We come once more to that Sunday out of the year when we get to glory in our Lutheran-ness: Reformation Sunday. We might indulge in some German or Scandinavian food but certainly we will sing A Mighty Fortress and preach the Gospel. We are the church of Solus Christus, Sola Fide, Sola Gratia, and Sola Scriptura.
I think that in the hagiography of our tradition, we often focus on the young Luther, the rebel who stood up to Charles V and wrote the fiery treatises which provided the intellectual bases for the undoing of Medieval Catholicism, or we focus on the more mature Luther, the fellow who wrote the Catechisms and presided over the maturing Lutheran movement from Wittenberg. But there is another time in Luther’s life, the bit between, which happens to have been 500 years ago in 1523. Diarmaid McCullough, whose book “The Reformation” I highly recommend, calls this the “Carnival Time.” Luther had between 1518 and 1522 broken a dam of frustration and anger in central Europe. Times were changing very rapidly and it felt like everything was up for grabs. Some were suggesting that marriage itself was outdated, that polygamous relationships were acceptable, that governments should be overthrown, populist movements were forming spontaneously, and there was a whiff of rebellion in the air. Sound familiar?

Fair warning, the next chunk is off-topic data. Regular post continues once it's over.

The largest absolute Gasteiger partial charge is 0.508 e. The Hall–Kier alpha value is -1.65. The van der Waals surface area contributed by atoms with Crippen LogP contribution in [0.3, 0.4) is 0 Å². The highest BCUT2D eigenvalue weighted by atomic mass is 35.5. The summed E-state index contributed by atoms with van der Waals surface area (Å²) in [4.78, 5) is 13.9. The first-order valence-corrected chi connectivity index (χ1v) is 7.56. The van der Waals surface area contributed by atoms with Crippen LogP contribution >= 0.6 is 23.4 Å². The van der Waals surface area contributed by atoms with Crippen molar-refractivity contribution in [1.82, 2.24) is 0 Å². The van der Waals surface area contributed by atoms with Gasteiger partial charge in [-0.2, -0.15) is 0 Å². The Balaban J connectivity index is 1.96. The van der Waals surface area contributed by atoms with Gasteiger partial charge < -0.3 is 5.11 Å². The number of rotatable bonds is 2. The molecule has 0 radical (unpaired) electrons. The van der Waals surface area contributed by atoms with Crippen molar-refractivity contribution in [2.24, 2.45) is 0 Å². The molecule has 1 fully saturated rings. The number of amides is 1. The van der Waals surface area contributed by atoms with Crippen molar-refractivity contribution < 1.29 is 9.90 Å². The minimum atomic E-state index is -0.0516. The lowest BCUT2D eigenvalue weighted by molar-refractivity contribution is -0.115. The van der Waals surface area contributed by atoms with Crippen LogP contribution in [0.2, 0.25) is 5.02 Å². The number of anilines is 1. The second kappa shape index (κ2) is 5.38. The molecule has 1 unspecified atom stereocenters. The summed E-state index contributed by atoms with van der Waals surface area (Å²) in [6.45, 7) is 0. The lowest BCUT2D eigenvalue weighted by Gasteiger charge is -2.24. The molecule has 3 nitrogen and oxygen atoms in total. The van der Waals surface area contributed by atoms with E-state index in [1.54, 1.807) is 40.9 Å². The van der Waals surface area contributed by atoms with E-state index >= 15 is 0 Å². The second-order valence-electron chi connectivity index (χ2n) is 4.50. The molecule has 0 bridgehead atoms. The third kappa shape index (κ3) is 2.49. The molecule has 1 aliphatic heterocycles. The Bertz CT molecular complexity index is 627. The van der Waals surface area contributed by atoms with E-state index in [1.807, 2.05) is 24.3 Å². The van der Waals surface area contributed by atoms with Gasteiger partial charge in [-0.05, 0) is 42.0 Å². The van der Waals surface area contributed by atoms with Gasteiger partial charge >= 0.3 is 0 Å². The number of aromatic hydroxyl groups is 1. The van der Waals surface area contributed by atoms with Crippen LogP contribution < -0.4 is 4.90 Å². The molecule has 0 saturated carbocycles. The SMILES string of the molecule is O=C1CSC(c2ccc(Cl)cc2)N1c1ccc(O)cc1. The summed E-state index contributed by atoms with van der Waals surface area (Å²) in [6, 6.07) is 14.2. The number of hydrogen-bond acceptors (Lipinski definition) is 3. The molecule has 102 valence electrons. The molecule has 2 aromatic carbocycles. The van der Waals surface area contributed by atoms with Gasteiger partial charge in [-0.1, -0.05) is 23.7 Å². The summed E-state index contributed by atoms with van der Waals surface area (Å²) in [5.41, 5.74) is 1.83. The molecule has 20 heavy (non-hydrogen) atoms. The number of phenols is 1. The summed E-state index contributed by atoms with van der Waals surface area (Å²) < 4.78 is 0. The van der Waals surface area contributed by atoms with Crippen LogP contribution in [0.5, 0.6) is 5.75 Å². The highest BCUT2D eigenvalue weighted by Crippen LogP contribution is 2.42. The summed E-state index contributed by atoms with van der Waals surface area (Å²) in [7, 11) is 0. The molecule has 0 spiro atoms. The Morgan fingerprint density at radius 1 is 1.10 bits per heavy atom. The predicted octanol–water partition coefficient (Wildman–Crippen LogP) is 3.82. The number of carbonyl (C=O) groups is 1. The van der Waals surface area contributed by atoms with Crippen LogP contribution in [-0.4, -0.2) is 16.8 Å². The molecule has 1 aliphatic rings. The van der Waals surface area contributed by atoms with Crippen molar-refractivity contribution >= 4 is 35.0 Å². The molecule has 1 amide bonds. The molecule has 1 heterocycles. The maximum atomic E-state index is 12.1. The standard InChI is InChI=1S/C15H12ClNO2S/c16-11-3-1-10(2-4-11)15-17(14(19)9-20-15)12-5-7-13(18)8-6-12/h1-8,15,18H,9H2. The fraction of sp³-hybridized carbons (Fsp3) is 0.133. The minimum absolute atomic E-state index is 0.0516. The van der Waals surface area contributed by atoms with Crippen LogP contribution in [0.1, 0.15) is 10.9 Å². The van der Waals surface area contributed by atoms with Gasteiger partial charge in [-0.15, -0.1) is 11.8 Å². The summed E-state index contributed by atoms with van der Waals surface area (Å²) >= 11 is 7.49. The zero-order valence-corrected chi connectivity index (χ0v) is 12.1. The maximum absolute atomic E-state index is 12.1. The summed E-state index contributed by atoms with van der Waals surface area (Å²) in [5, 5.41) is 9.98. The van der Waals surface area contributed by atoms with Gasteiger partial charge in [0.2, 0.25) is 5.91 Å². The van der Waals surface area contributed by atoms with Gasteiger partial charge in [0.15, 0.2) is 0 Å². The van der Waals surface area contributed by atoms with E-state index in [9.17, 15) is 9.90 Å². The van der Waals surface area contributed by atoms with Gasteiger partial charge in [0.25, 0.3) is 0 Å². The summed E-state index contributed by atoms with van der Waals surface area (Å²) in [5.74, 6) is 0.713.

Luther would navigate this time, but not without some scars. He waded into the conflict between the peasants and the nobility in 1524 and was almost overwhelmed by it. The movement which derives its name from him, finds itself facing a similar time of societal and political upheaval. Institutions which looked so firm and enduring even 10 years ago are shaking. The government seems paralyzed by division. The world seems to be erupting in violence. My city’s streets are filled with trash and the tents of people addicted to fentanyl. The Church likewise seems riven and in decline.
Luther navigated that time by remaining faithful to the things which God had said to him: Grace, Faith, Word, and especially Christ – these alone mattered when things were shaking and the very ground beneath his feet seemed to be collapsing. Take a moment to focus on Psalm 46, with those dramatic lines about the earth giving way and the mountains being hurled into the sea. When his world was shaking apart and the mountains were being thrown into the sea (Wittenberg means “white mountain”) Luther turned to the mighty fortress, his Rock and Salvation.